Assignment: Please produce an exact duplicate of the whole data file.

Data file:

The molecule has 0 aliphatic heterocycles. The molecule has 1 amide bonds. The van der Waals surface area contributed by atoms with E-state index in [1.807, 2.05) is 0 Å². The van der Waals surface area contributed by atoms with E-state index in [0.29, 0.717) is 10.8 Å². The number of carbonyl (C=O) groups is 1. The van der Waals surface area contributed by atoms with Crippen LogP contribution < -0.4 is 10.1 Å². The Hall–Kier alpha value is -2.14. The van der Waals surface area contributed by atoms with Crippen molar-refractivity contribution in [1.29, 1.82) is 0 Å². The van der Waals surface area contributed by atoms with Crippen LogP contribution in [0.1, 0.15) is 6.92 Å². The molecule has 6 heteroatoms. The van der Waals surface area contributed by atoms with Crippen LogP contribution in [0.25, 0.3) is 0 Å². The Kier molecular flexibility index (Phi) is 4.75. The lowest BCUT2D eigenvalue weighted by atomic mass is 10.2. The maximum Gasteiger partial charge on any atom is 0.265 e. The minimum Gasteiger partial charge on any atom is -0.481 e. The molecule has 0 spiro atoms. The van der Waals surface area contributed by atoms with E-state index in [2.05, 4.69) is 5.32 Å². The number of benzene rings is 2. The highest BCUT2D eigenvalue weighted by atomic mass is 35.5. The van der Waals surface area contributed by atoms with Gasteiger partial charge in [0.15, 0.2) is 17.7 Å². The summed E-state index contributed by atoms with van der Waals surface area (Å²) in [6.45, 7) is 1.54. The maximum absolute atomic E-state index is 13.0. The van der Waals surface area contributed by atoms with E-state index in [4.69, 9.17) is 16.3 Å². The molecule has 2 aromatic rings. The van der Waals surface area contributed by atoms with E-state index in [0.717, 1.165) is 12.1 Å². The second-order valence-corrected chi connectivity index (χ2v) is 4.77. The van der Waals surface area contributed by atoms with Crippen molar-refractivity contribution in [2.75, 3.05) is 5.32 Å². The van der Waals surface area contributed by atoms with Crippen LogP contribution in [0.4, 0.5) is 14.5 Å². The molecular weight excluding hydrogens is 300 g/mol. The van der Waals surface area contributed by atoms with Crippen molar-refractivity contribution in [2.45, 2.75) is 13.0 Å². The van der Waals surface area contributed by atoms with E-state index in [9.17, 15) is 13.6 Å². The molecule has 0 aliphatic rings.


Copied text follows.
The molecule has 0 aliphatic heterocycles. The molecule has 1 amide bonds. The van der Waals surface area contributed by atoms with E-state index in [1.807, 2.05) is 0 Å². The van der Waals surface area contributed by atoms with E-state index in [0.29, 0.717) is 10.8 Å². The number of carbonyl (C=O) groups is 1. The van der Waals surface area contributed by atoms with Crippen LogP contribution < -0.4 is 10.1 Å². The Hall–Kier alpha value is -2.14. The van der Waals surface area contributed by atoms with Crippen molar-refractivity contribution in [1.29, 1.82) is 0 Å². The van der Waals surface area contributed by atoms with Crippen LogP contribution in [0.1, 0.15) is 6.92 Å². The molecule has 6 heteroatoms. The van der Waals surface area contributed by atoms with Crippen LogP contribution in [0.25, 0.3) is 0 Å². The Kier molecular flexibility index (Phi) is 4.75. The lowest BCUT2D eigenvalue weighted by atomic mass is 10.2. The maximum Gasteiger partial charge on any atom is 0.265 e. The minimum Gasteiger partial charge on any atom is -0.481 e. The molecule has 0 spiro atoms. The van der Waals surface area contributed by atoms with E-state index in [2.05, 4.69) is 5.32 Å². The number of benzene rings is 2. The highest BCUT2D eigenvalue weighted by atomic mass is 35.5. The van der Waals surface area contributed by atoms with Gasteiger partial charge in [0.15, 0.2) is 17.7 Å². The summed E-state index contributed by atoms with van der Waals surface area (Å²) in [6.45, 7) is 1.54. The maximum absolute atomic E-state index is 13.0. The van der Waals surface area contributed by atoms with E-state index in [4.69, 9.17) is 16.3 Å². The molecule has 2 aromatic rings. The van der Waals surface area contributed by atoms with E-state index in [0.717, 1.165) is 12.1 Å². The second-order valence-corrected chi connectivity index (χ2v) is 4.77. The van der Waals surface area contributed by atoms with Crippen molar-refractivity contribution in [2.75, 3.05) is 5.32 Å². The van der Waals surface area contributed by atoms with Crippen LogP contribution in [0.4, 0.5) is 14.5 Å². The molecular weight excluding hydrogens is 300 g/mol. The van der Waals surface area contributed by atoms with Crippen molar-refractivity contribution in [2.45, 2.75) is 13.0 Å². The van der Waals surface area contributed by atoms with E-state index in [9.17, 15) is 13.6 Å². The molecule has 0 aliphatic rings.